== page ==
Gaining weight quickly often results from eating foods with a lot of sugar and saturated fat but lacking in quality nutrients. Without proper nutrition, you just can't look and feel your best. Nutrient deficiencies make it hard to put on muscle, compromise the growth and maintenance of strong bones and zap your energy. If you've lost weight because of sickness, surgery or trauma, nutrient-rich foods support your immune system to help you heal faster. Trying to achieve rapid weight gain with lots of ice cream, candy, soda, chips and fast food will not help you correct nutritional imbalances.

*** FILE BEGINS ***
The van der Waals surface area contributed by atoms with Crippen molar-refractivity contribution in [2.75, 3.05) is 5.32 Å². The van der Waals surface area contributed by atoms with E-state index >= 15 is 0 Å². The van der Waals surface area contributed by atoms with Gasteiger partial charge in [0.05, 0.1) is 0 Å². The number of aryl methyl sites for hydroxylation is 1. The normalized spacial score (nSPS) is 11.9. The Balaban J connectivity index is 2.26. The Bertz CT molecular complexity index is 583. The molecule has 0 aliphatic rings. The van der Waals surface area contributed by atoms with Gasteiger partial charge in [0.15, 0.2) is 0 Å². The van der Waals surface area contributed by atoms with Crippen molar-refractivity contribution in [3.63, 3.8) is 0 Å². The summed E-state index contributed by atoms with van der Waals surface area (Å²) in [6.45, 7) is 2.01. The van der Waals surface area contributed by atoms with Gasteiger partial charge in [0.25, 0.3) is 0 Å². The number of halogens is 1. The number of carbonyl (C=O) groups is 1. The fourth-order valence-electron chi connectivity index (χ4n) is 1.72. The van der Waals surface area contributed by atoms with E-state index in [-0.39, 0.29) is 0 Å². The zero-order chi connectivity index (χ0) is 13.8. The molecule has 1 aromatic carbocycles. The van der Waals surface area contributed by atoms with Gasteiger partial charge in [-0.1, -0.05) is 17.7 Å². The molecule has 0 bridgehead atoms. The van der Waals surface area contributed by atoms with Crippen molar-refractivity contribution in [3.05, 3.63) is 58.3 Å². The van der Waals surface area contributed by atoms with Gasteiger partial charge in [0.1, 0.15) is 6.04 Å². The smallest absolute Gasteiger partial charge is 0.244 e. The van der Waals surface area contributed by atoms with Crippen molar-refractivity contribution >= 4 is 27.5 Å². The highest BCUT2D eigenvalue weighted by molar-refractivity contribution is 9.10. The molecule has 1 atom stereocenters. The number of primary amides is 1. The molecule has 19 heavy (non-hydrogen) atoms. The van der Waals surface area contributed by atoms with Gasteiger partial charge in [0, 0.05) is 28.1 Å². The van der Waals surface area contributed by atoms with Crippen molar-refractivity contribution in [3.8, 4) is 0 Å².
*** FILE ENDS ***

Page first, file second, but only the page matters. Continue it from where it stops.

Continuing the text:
For example, if you have a can of soda, you get 151 calories, 38 grams of sugar and no vitamins and minerals. Replace it with a full-fat cup of milk for 149 calories, 8 grams of protein and plentiful amounts of vitamins A and D, along with calcium. Choose an ounce of nuts with 170 calories, 6 grams of protein and multiple vitamins and minerals over an ounce of cheese curls, which has 156 calories, just 1.6 grams of protein and minuscule amounts of B vitamins. A fast food cheeseburger comes in at 459 calories and 26 grams of protein but has 6 grams of sugar,11 grams of saturated fat and almost no fiber. A 5-ounce serving of lean flank steak supplies 287 calories, 39 grams of protein and 5.4 grams of saturated fat. Eat it alongside a large sweet potato and you have at least as many calories as the fast food burger, along with more vitamins, fiber and phytonutrients to support your health.

A Healthy Way to Gain Weight